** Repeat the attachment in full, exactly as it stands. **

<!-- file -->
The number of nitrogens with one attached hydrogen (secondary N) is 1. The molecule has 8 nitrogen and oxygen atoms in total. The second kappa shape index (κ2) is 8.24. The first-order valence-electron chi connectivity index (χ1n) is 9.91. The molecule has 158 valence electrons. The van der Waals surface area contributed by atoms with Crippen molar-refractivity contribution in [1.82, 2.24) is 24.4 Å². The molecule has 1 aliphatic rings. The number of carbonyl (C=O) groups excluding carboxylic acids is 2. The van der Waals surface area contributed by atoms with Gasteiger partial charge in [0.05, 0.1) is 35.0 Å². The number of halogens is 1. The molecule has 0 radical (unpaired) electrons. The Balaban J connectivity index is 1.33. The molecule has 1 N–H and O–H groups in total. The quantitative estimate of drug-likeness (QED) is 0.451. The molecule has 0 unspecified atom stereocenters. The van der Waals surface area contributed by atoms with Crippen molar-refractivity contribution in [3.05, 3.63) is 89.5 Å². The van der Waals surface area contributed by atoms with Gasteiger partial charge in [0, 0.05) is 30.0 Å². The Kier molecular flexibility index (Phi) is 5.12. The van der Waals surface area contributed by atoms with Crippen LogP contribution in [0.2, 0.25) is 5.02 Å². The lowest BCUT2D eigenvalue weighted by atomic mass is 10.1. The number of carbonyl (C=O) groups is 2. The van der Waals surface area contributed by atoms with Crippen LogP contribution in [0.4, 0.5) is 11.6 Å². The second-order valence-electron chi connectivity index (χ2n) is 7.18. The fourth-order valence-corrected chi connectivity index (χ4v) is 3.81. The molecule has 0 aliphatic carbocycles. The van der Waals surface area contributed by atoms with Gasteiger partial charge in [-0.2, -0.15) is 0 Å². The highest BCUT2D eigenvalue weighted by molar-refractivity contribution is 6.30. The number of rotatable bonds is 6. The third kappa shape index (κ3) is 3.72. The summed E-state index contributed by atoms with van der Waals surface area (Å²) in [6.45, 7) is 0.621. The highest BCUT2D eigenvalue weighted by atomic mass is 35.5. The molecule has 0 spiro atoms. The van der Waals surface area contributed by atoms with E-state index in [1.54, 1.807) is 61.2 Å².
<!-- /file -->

The number of nitrogens with one attached hydrogen (secondary N) is 1. The molecule has 8 nitrogen and oxygen atoms in total. The second kappa shape index (κ2) is 8.24. The first-order valence-electron chi connectivity index (χ1n) is 9.91. The molecule has 158 valence electrons. The van der Waals surface area contributed by atoms with Crippen molar-refractivity contribution in [1.82, 2.24) is 24.4 Å². The molecule has 1 aliphatic rings. The number of carbonyl (C=O) groups excluding carboxylic acids is 2. The van der Waals surface area contributed by atoms with Gasteiger partial charge in [0.05, 0.1) is 35.0 Å². The number of halogens is 1. The molecule has 0 radical (unpaired) electrons. The Balaban J connectivity index is 1.33. The molecule has 1 N–H and O–H groups in total. The quantitative estimate of drug-likeness (QED) is 0.451. The molecule has 0 unspecified atom stereocenters. The van der Waals surface area contributed by atoms with Crippen molar-refractivity contribution in [3.05, 3.63) is 89.5 Å². The van der Waals surface area contributed by atoms with Gasteiger partial charge in [0, 0.05) is 30.0 Å². The Kier molecular flexibility index (Phi) is 5.12. The van der Waals surface area contributed by atoms with Crippen LogP contribution in [0.2, 0.25) is 5.02 Å². The lowest BCUT2D eigenvalue weighted by atomic mass is 10.1. The number of carbonyl (C=O) groups is 2. The van der Waals surface area contributed by atoms with Crippen LogP contribution in [0.4, 0.5) is 11.6 Å². The second-order valence-electron chi connectivity index (χ2n) is 7.18. The fourth-order valence-corrected chi connectivity index (χ4v) is 3.81. The molecule has 0 aliphatic carbocycles. The van der Waals surface area contributed by atoms with Gasteiger partial charge in [-0.2, -0.15) is 0 Å². The highest BCUT2D eigenvalue weighted by molar-refractivity contribution is 6.30. The number of rotatable bonds is 6. The third kappa shape index (κ3) is 3.72. The summed E-state index contributed by atoms with van der Waals surface area (Å²) in [6.45, 7) is 0.621. The highest BCUT2D eigenvalue weighted by atomic mass is 35.5. The molecule has 0 spiro atoms. The van der Waals surface area contributed by atoms with E-state index in [1.54, 1.807) is 61.2 Å².